Eventually, my butt and both of my feet fell asleep and were numb. At about 5:00 p.m., I decided I had to move to get some blood back into my legs when suddenly the buck stood up in front of me. In a hole through the mahogany branches, I could see a portion of his butt. I waited. He eventually fed forward, and I could occasionally see parts of his body, his antlers, his eye, his back, but I never had a clear shot through all the dead mahogany. I continued to wait and knew that Travis and Bruce must be going crazy watching all of this unfold. From their vantage point, Travis and Bruce could see me and the buck simultaneously through their binoculars. Twenty minutes had now passed with me watching this buck at only eighty yards without an open shot. Fortunately, I had forgotten about my dead butt, legs and feet. As the buck was finally feeding closer to an opening, he unfortunately turned around and fed right back toward his bed behind thick mahogany limbs.
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When he got back near his bed, I could barely see a single piece of his body. Then his antlers appeared in that small hole where I had seen his butt when he first stood up. He eased past that small hole, and when his shoulder passed the hole, I didn't think; I just gently squeezed the trigger. The recoil of my rifle rocked me back, and as I looked back through my scope I saw the buck running away full speed through the thick mahogany patch. My heart sunk. I got on the radio and explained to Bruce and Travis that I knew the shot was perfect, but I was sorry as I must have misjudged the hole and hit a branch deflecting my bullet. The way the buck ran off I was certain he was unscathed. Bruce got back on the radio and said Travis just watched my buck hit the dirt over near a juniper patch. They could no longer see the buck, but they thought my bullet found its spot. My spirits soared.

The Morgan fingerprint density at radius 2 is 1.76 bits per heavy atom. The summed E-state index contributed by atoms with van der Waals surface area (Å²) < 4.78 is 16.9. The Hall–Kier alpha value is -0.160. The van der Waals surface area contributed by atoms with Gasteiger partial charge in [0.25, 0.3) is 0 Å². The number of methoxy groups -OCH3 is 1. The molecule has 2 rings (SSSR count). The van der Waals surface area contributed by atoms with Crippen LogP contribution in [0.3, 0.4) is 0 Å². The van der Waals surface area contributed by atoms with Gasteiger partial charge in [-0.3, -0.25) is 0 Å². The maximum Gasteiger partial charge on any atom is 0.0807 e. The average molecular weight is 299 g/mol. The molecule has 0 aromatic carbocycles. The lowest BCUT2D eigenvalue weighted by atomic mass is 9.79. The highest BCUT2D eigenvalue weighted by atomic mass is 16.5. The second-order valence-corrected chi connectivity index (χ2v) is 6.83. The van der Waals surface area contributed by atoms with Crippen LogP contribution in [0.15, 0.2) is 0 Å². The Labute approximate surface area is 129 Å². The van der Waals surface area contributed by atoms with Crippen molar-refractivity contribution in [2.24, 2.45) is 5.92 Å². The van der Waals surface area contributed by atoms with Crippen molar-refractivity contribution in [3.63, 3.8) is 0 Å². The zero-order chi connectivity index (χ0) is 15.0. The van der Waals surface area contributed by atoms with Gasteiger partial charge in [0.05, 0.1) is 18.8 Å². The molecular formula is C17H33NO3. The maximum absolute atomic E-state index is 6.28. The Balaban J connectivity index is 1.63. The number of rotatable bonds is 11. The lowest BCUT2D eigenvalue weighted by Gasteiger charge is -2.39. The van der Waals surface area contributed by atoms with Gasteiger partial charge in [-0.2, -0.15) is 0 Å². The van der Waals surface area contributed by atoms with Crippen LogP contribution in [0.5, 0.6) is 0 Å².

I slowly worked my way through the mahogany patch and there he was: a big, heavy, wide racked mule deer buck. I couldn't believe what I saw. This was the type of buck that makes your eyes pop out of your head. I got on the radio to Travis and Bruce and basically went crazy. I didn't take my finger off the talk button for at least a minute, and they had to listen to every word as I described the buck, the stalk and how it took me over ten years to fulfill this dream. In essence, I was on top of the world, and they knew it.
Apparently, when I described the buck over the radio to Bruce and Travis, I just kept saying he was “beautiful.” So when Bruce and Travis found me, they did not know the buck was bigger than we previously believed. When they saw the buck, they were stunned. We had all watched pieces of this buck since 10:30 that morning, and none of us thought he was this caliber of buck. There was a lot of high fives and even some hugs. Definitely a moment we will all remember forever. I am so thankful for everything Travis and Bruce did to help me get this big, old, public land mule deer buck. Though I'm not a cell phone guy, I did have my “flip phone” in my backpack and good reception right where that big buck laid. The first and only person I called was my wonderful wife who always supports me taking off for the mountains. My first words were, “Sweetheart ... it finally happened.”